Cancer SUCKS

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  • Isn't it just normal peripheral neuropathy??
    (Inasmuch as peripheral neuropathy is ever normal)
  • RossweisseRossweisse Shipmate, Hell Host
    edited September 2018
    Galilit wrote: »
    Isn't it just normal peripheral neuropathy??
    (Inasmuch as peripheral neuropathy is ever normal)

    My oncologist suspects that I've got another vertebra that has (as it were) cracked itself up. It was getting much worse during my off-week from the Killer Chemo Pills.

    The good news is that his wonderful, caring nurse managed to get everything rescheduled for tomorrow afternoon, so that I can be in church on Sunday morning! I need to think of something nice to do for her.

  • Ahhh...well... yes ....that would be much more worrying if it was happening in the "off week"

    Super that you can get to the Choir! I was so sad for you over that!

    Counting down to my "off week"...

  • Had a long-postponed meeting with the Annoyingly Sweet and Efficient Little Social Worker. She is just such a collaborator the Whole Filthy Rotten System (a Catholic Worker / Dorothy Day phrase) while trying to be helpful. I just see her passing by and it sets my teeth on edge

    It went OK though
  • Oncologist asked me what was with my haircut (Marines).
    I started "I want to look..." and my Significant Other finished for me "... gung ho".
    Then he had to explain "gung ho" to the poor doctor of course
  • RossweisseRossweisse Shipmate, Hell Host
    I like "gung ho."
  • You like gung ho?
    I am gung ho
  • Bishops FingerBishops Finger Shipmate
    edited September 2018
    WTF business of your oncologist (on whom be peace and blessings, anyway) is your hairstyle?

    By 'Marines', I take you to mean an extremely short haircut.... as in shaven, but with a bit on top!

    FWIW, I think that sort of thing's rather cool (especially in cold weather - but there's always Hats).
    :wink:

    I don't have much on top - in fact, I don't have much hair at all, but I do have a nice solar panel...

    IJ

  • Yes.
    Men are funny about women with hair that is "too short" - I have had it all my life. But this is as extreme as I have ever been.
    If I am going to die I will do it looking gung ho!
  • RossweisseRossweisse Shipmate, Hell Host
    Galilit wrote: »
    ...If I am going to die I will do it looking gung ho!

    I'd kind of like to have hair when I go, although I'm not sure what difference it will make; my family and executors are well aware that I've promised to haunt anyone who puts my corpse on display.

  • LothlorienLothlorien All Saints Host
    An update on Miss M, my granddaughter, now in her second year of high school and doing well. All her regular tests show that she is fine, no sign of the leukaemia. Tests in front of her for very many years to come. I miss Uncle Pete here. He enquired very regularly after her and was a big support through the years of treatment that she had.
  • RossweisseRossweisse Shipmate, Hell Host
    Thank you, Lothlorien. May Miss M. continue cancer-free for the rest of her long life.
  • HuiaHuia Shipmate
    I had been wondering about Miss M from time-to-time and am very glad to hear she is doing well.

    How long do the tests continue for?

    I miss Pete too for his support through the quakes (he visited here during that time, but fortunately avoided any shakey days).
  • LothlorienLothlorien All Saints Host
    Tests? Years and years.
  • Bishops FingerBishops Finger Shipmate
    edited September 2018
    Very good news re Miss M!
    :grin:

    Hopefully, she'll get used to the tests as simply a part of her life, which (please God) will indeed be long!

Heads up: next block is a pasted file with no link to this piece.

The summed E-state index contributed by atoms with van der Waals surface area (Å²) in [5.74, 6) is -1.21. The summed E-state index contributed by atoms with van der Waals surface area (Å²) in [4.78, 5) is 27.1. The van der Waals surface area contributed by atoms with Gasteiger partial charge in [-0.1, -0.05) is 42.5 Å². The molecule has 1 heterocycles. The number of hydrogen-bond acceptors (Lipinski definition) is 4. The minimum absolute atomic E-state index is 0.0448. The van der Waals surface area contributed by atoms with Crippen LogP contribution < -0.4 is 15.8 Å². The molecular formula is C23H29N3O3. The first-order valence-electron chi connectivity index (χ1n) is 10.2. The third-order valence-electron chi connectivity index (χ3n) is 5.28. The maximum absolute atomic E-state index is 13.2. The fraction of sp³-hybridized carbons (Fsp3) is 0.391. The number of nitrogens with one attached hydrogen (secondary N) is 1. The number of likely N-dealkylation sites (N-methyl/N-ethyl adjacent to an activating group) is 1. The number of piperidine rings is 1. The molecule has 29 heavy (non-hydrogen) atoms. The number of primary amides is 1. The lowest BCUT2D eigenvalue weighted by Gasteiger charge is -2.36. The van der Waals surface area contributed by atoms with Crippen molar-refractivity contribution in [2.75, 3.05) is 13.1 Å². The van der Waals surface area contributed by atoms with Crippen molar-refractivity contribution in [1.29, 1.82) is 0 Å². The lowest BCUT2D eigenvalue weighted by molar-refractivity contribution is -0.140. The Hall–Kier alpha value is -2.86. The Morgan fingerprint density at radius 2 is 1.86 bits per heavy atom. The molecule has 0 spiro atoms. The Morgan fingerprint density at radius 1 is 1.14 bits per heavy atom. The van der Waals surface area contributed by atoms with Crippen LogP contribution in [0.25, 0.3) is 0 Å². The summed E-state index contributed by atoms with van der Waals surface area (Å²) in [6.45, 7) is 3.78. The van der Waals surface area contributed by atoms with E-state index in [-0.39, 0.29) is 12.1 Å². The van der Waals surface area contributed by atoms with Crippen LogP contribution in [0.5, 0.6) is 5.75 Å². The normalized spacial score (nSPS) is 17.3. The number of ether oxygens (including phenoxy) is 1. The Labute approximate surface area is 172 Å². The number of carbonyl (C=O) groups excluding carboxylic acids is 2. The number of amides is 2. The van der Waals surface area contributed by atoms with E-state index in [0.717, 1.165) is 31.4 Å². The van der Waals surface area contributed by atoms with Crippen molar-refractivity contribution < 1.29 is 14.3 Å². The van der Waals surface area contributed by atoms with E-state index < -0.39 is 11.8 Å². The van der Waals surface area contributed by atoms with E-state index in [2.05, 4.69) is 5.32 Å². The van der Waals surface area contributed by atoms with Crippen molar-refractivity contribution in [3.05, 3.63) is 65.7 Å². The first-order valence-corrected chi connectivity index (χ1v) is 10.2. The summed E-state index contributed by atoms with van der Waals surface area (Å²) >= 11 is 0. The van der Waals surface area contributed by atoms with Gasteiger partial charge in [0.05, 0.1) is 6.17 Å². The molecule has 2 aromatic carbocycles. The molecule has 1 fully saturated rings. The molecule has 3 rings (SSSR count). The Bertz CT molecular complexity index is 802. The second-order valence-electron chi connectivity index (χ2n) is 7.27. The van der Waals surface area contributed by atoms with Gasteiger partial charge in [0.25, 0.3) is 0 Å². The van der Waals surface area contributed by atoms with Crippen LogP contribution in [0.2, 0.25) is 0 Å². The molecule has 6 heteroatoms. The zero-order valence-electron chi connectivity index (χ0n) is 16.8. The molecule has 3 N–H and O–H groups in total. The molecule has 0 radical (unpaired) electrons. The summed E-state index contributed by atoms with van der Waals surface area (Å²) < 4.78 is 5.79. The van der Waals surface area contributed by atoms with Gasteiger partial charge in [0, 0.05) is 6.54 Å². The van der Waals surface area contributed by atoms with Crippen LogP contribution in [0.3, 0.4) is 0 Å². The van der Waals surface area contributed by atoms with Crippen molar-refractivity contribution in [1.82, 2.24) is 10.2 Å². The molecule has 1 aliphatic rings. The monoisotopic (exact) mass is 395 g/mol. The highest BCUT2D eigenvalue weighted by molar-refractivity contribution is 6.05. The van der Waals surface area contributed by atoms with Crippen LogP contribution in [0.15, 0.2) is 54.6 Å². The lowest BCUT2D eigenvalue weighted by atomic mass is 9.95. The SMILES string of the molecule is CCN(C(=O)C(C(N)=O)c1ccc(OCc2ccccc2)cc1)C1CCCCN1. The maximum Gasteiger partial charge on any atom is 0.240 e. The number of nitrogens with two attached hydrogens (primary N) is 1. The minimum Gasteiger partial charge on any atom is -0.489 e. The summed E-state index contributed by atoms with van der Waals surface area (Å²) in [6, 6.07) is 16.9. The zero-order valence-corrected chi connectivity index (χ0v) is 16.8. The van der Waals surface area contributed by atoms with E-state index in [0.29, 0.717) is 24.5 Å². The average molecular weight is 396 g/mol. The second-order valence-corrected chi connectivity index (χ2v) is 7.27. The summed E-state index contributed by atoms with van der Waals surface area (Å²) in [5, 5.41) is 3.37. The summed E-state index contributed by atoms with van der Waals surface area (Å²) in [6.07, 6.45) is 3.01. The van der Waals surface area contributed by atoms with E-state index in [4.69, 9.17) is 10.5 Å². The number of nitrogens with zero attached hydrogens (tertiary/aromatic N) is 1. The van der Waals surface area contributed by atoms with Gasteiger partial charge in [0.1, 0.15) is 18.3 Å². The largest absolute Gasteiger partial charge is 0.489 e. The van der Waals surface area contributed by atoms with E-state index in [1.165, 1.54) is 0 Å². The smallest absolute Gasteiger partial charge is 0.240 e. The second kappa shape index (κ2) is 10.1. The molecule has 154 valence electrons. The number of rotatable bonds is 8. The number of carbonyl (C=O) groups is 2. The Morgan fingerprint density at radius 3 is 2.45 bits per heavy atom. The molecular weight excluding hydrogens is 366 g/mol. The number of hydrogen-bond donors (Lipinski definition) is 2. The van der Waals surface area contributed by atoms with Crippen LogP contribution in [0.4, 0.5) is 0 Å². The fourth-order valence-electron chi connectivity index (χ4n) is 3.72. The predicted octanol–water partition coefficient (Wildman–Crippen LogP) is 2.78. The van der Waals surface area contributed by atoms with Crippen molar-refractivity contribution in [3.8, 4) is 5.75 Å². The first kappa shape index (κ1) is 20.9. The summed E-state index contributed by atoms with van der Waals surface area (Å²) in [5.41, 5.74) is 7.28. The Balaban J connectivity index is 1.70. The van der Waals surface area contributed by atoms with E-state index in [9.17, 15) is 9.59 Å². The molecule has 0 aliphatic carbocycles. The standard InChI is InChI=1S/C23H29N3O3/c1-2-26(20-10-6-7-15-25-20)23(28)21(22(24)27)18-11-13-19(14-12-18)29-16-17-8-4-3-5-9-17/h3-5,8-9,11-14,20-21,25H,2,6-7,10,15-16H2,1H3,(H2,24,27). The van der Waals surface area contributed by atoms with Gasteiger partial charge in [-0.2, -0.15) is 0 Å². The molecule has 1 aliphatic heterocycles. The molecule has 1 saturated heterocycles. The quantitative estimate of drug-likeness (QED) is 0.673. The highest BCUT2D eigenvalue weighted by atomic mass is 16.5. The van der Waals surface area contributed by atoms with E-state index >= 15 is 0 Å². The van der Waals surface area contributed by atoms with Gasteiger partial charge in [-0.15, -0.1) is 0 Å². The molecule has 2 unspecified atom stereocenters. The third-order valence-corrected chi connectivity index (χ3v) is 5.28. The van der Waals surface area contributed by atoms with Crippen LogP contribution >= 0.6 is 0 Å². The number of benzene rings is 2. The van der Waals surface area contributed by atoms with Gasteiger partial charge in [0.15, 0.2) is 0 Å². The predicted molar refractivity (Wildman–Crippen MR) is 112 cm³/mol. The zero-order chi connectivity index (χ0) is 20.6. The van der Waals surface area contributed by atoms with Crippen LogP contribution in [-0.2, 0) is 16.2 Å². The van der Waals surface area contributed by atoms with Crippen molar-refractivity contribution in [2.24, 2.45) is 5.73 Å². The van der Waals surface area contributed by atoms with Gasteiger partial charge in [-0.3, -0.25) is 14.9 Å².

Rossweisse - :lol:

    IJ
  • HuiaHuia Shipmate
    Thanks Loth - I didn't realise that, but it made sense when I stopped to think about it. The on-going stress for children who have had cancer and their families must be great.
  • RossweisseRossweisse Shipmate, Hell Host
    I have another pelvis-repair procedure coming up on Monday. I'm praying that this time it does the trick; I'm having to give up an outdoor concert I was happily anticipating on Wednesday evening because I just can't walk more than a few feet at a time. It's tedious.

  • RooKRooK Admin Emeritus
    Is a wheelchair an option?
  • It may well be, of course, (providing someone is on hand to help push it), but some people (and I'm not saying Rossweisse is one of them) do tend to see it almost as an admission of defeat, IYSWIM.

    IJ
  • RooKRooK Admin Emeritus
    Absolutely, that's why I asked. Because it's her preference that actually matters.
  • I see this as a more suitable conveyance for a valkyrie...
  • RossweisseRossweisse Shipmate, Hell Host
    Ho-jo-to-ho!

    My friend offered to push me in a wheelchair, and I would accept - but I don't have one, and I have no way to get one in such short order. I just hope the pelvis-pieces-gluing thing does the trick this time. (I'm also hoping that my oncologist, whom I will see this afternoon, will have an idea about dealing with the horrible neuropathy in my right arm and hand besides "Deal with it.")

  • HuiaHuia Shipmate
    I hope your oncologist comes up with a way to deal with the neuropathy Rossweisse.

    I remember pushing my mother in a wheelchair down a crowded footpath and wishing there were swords on the wheels like Boudicca's chariot.
  • RossweisseRossweisse Shipmate, Hell Host
    Having swords on the wheels would make a wheelchair a whole lot more interesting.

    My beloved oncologist (I really got lucky there) is going to look into what could be causing the neuropathy. I seem to have lost an entire vertebra to the bone-chomping cancer (as if I was not short enough to start with), and he thinks that could be the problem. It could be another cementing project. But we shall see.
  • I have to say that all this talk of cementing reminds me very much of a most useful DIY product we have here in the UK (you may be blessed by it in the US, too).

    It's called 'No More Nails', and comes in several forms:
    unibond.co.uk/en/diy-adhesives/no-more-nails.html

    It is said that, when the Universe ends, the only things left will be cockroaches and No More Nails.....

    Seriously, though, I wouldn't be surprised to learn that some form of it is, indeed, used in surgical procedures! Best wishes.... :grin:

    IJ
  • RossweisseRossweisse Shipmate, Hell Host
    The stuff they use seems to be something called PMMA, which appears to be a close relative of Plexiglas. It gives off heat when mixed abd applied, which helps to kill the tumors.

    Meanwhile, I'm having yet another MRI tomorrow morning, to see what might be causing the killer neuropathy, especially in my right hand and arm. With luck, it won't get in the way of my French lesson in the early afternoon.

  • Rossweisse, thinking of you.
  • It is nice to know Rossweisse, that you have already 'hardened up'. I wish you well with the neuropathy.